impl CoinbaseCredentials {
        pub fn new(filepath: &str) -> Self {
            info!("Loading CoinbaseCredentials from JSON file: {}", filepath);

            let mut file = File::open(&filepath).unwrap();

            let mut contents = String::new();
            file.read_to_string(&mut contents).unwrap();

            match serde_json::from_str(&contents) {
                Ok(creds) => creds,
                Err(e) => {
                    error!("Deserialization error: {:?}", e);

        /// Generates the JWT for websocket authentication.
        /// The implementation uses an EC private key, and the ES256 algorithm.
        pub fn generate_jwt(&self, timestamp: &u64) -> String {
            debug!("Generating JWT for Websocket authentication");
            let service = "public_websocket_api";
            let key_name = &;
            let expiration = timestamp + 60;

            let private_key =
            let private_key_pem = private_key.private_key_to_pem_pkcs8().unwrap();
            let encoding_key = EncodingKey::from_ec_pem(&private_key_pem).unwrap();

            let claims = CoinbaseClaims {
                sub: key_name.to_owned(),
                iss: "coinbase-cloud".to_owned(),
                nbf: timestamp.to_string().to_owned(),
                exp: expiration.to_string().to_owned(),
                aud: vec![service.to_string().to_owned()],

            let header = CoinbaseHeader::new(

            let enc_header = header.b64_encode_part::<CoinbaseHeader>().unwrap();
            let enc_claims = claims.b64_encode_part::<CoinbaseClaims>().unwrap();
            let message = [enc_header, enc_claims].join(".");
            let signature =
                crypto::sign(message.as_bytes(), &encoding_key, header.algorithm).unwrap();

            let jwt = [message, signature].join(".");

            debug!("Generated JWT: {:?}", jwt);


However, I am still getting authentication failure :roll_eyes:.

Does anyone have an idea of whats up here?

Use to test your generated JWT.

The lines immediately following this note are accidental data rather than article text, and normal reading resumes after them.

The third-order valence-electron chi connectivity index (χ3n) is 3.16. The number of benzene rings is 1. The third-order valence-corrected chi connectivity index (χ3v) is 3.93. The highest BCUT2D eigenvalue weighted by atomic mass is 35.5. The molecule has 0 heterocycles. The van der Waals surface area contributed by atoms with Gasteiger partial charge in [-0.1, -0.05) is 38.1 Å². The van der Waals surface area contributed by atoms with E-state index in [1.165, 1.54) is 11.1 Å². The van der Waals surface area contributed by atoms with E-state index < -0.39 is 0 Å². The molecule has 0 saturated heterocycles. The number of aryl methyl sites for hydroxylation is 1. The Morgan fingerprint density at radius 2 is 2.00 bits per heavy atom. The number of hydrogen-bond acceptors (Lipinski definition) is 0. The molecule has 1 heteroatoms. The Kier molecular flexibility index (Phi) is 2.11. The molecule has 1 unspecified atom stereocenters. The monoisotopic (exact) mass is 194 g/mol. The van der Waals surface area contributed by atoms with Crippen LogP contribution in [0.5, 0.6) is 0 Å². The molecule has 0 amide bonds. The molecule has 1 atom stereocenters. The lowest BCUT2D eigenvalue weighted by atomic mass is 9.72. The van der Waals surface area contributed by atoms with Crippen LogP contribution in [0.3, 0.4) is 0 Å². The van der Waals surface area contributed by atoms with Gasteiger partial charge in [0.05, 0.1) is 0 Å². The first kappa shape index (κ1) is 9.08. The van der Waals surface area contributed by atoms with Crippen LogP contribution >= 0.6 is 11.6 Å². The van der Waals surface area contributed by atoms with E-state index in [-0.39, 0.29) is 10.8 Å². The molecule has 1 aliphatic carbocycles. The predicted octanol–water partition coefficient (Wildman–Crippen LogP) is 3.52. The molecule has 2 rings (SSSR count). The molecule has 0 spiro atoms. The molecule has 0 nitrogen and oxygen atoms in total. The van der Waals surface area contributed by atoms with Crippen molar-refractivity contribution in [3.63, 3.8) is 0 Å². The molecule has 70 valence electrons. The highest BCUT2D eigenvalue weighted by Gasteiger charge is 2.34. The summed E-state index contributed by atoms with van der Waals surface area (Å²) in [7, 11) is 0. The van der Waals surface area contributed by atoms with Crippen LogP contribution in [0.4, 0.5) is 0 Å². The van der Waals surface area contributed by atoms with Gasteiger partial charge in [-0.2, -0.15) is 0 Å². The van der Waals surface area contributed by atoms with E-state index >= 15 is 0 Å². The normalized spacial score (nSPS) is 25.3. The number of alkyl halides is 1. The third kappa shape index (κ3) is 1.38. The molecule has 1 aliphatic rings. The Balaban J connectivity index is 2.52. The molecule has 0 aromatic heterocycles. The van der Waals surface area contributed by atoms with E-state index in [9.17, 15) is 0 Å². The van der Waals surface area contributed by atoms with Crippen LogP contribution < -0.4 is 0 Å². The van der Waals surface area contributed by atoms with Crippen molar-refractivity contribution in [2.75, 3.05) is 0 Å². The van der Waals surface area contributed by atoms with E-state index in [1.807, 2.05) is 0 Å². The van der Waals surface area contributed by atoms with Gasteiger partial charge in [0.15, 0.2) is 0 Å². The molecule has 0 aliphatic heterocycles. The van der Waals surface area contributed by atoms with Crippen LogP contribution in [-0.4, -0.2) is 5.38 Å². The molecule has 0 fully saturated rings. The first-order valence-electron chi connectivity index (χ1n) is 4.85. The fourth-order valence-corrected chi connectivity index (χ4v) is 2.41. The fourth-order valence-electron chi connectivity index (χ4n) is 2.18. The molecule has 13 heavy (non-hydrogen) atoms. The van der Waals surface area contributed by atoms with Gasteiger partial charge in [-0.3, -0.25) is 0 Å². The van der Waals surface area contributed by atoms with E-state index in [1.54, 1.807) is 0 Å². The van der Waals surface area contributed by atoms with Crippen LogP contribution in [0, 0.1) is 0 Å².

1 Like

Seems the signature is invalid :confused:

I am not quite sure why as the contents seems to be correct in the header and message according to the Advanced Trading API Authentication documentation.

There has to be an error somewhere though, so if someone has an idea what the issue could be then that would be very useful to know.

Did you remove EC part for public key? I think otherwise it did not accept my public key…

Otherwise did that tool only tell you that signature is invalid? If I remember correctly it did say that I was not properly base64 encoding.

You have one b64_encode function that does not use URL_SAFE_NO_PAD.encode, maybe that is problem? Sorry, I don’t recognize language, can not help more… But if validation fails in that debug tool you will get authentication problems.

Maybe try to use same input in example they/Coinbase provided and compare generated output? Maybe that will help finding where problem is.

Which EC part are you referring to wrt. the public key?

Yeah, the tool only mentioned the signature was invalid.
Actually, URL_SAFE_NO_PAD.encode call is used for both the message (actually twice, once for the header, and once for the claims), and for the signature. The b64_encode of the signature looks like this:

/// The actual ECDSA signing + encoding
/// The key needs to be in PKCS8 format
pub fn sign(
    alg: &'static signature::EcdsaSigningAlgorithm,
    key: &[u8],
    message: &[u8],
) -> Result<String> {
    let rng = rand::SystemRandom::new();
    let signing_key = signature::EcdsaKeyPair::from_pkcs8(alg, key, &rng)?;
    let out = signing_key.sign(&rng, message)?;

So even the signature is b64_encoded actually.

I am suspicious that it has something to do with the way I create the private_key. First of all, the private key has some \n in it from the .json, and secondly, because I use the openssl library as a workaround. The jsonwebtoken library simply did not let me use the ES256 algorithm in the encode function, or let me load the private key from jsonwebtoken::from_ec_pem directly when using the key from the .json for some reason.

I tested the jwt from the Python snippet they added to the docs, and even that gives invalid signature when evaluating from the tool.


I had to remove EC part and replace newlines with actual newlines. Otherwise that tool says “Invalid Signature”. Removing EC make sure to remove also extra space after it.

Should look something like this before you copy it in that tool:

-----END PUBLIC KEY-----